The London moment (after Fritz London) is a quantum-mechanical phenomenon whereby a spinning superconductor generates a magnetic field whose axis lines up exactly with the spin axis.[1] The term may also refer to the magnetic moment of any rotation of any superconductor, caused by the electrons lagging behind the rotation of the object, although the field strength is independent of the charge carrier density in the superconductor.

Gravity Probe B

A magnetometer determines the orientation of the generated field, which is interpolated to determine the axis of rotation. Gyroscopes of this type can be extremely accurate and stable. For example, those used in the Gravity Probe B experiment measured changes in gyroscope spin axis orientation to better than 0.5 milliarcseconds (1.4×10−7 degrees) over a one-year period.[2] This is equivalent to an angular separation the width of a human hair viewed from 32 kilometers (20 miles) away.[3]

The GP-B gyro consists of a near-perfect spherical rotating mass made of fused quartz, which provides a dielectric support for a thin layer of niobium superconducting material. To eliminate friction found in conventional bearings, the rotor assembly is centered by the electric field from six electrodes. After the initial spin-up by a jet of helium which brings the rotor to 4,000 RPM, the polished gyroscope housing is evacuated to an ultra-high vacuum to further reduce drag on the rotor. Provided the suspension electronics remain powered, the extreme rotational symmetry, lack of friction, and low drag will allow the angular momentum of the rotor to keep it spinning for about 15,000 years.[4]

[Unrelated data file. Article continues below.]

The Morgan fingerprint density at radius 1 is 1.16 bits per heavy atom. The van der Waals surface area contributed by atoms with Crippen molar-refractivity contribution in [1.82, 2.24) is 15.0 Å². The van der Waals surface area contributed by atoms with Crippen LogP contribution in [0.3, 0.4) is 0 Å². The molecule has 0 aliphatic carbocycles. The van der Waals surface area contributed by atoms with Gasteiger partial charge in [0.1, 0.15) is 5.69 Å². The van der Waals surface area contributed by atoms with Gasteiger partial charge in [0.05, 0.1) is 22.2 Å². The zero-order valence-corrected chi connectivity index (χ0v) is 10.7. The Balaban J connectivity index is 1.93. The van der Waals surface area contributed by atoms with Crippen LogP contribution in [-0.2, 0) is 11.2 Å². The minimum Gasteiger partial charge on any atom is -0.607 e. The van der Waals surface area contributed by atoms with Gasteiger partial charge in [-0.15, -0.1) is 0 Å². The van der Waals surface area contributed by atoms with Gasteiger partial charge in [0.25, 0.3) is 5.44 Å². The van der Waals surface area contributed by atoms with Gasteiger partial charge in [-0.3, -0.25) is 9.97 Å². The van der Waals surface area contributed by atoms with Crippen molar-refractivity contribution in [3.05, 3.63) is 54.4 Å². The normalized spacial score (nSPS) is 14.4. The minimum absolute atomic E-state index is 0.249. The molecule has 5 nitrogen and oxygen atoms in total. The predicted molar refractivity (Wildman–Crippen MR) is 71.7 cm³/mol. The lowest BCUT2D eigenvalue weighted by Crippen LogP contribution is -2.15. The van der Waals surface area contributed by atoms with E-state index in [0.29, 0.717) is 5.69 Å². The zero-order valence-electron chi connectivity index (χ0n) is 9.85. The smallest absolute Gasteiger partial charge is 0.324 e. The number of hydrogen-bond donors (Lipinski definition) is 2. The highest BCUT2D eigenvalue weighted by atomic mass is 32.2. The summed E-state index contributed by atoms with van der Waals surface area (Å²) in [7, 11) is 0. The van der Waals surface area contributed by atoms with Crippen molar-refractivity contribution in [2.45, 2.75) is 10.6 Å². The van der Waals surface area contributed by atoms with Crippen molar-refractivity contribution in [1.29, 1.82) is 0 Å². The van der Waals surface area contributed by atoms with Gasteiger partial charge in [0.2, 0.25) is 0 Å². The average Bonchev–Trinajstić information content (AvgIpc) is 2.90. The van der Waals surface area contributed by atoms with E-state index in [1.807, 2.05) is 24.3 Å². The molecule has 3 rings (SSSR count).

A sensitive DC SQUID magnetometer able to discriminate changes as small as one quantum, or about 2×10−15 Wb, is used to monitor the gyroscope. A precession, or tilt, in the orientation of the rotor causes the London moment magnetic field to shift relative to the housing. The moving field passes through a superconducting pickup loop fixed to the housing, inducing a small electric current. The current produces a voltage across a shunt resistance, which is resolved to spherical coordinates by a microprocessor. The system is designed to minimize Lorentz torque on the rotor.[5]

Magnetic field strength

The magnetic field strength associated with a rotating superconductor is given by:

where M and Q are the mass and the charge of the superconducting charge carriers respectively.[6] For the case of Cooper pairs of electrons, M = 2me and Q = 2e. Despite the electrons existing in a strongly interacting environment, me denotes here the mass of the bare electrons[7] (as in vacuum), and not e.g. the effective mass of conducting electrons of the normal phase.


Named for the physical scientist Fritz London, and moment as in magnetic moment.

See also


  1. ^ "Towards a new test of general relativity." Physorg Retrieved 10 March 2011
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  3. ^ "" (PDF). Archived from the original (PDF) on 2010-05-27. Retrieved 2011-10-03.
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  5. ^
  6. ^ Brady, R. M. (1982). "Correction to the Formula for the London Moment of a Rotating Superconductor" (PDF). Journal of Low Temperature Physics. 49 (1): 1–17. Bibcode:1982JLTP...49....1B. doi:10.1007/bf00681758. S2CID 123534732. Archived from the original (PDF) on 2016-04-29.
  7. ^ Tate, J.; et al. (1990). "Determination of the Cooper-pair mass in niobium". Physical Review B. 42 (13): 7885–7893. Bibcode:1990PhRvB..42.7885T. doi:10.1103/PhysRevB.42.7885. PMID 9994948.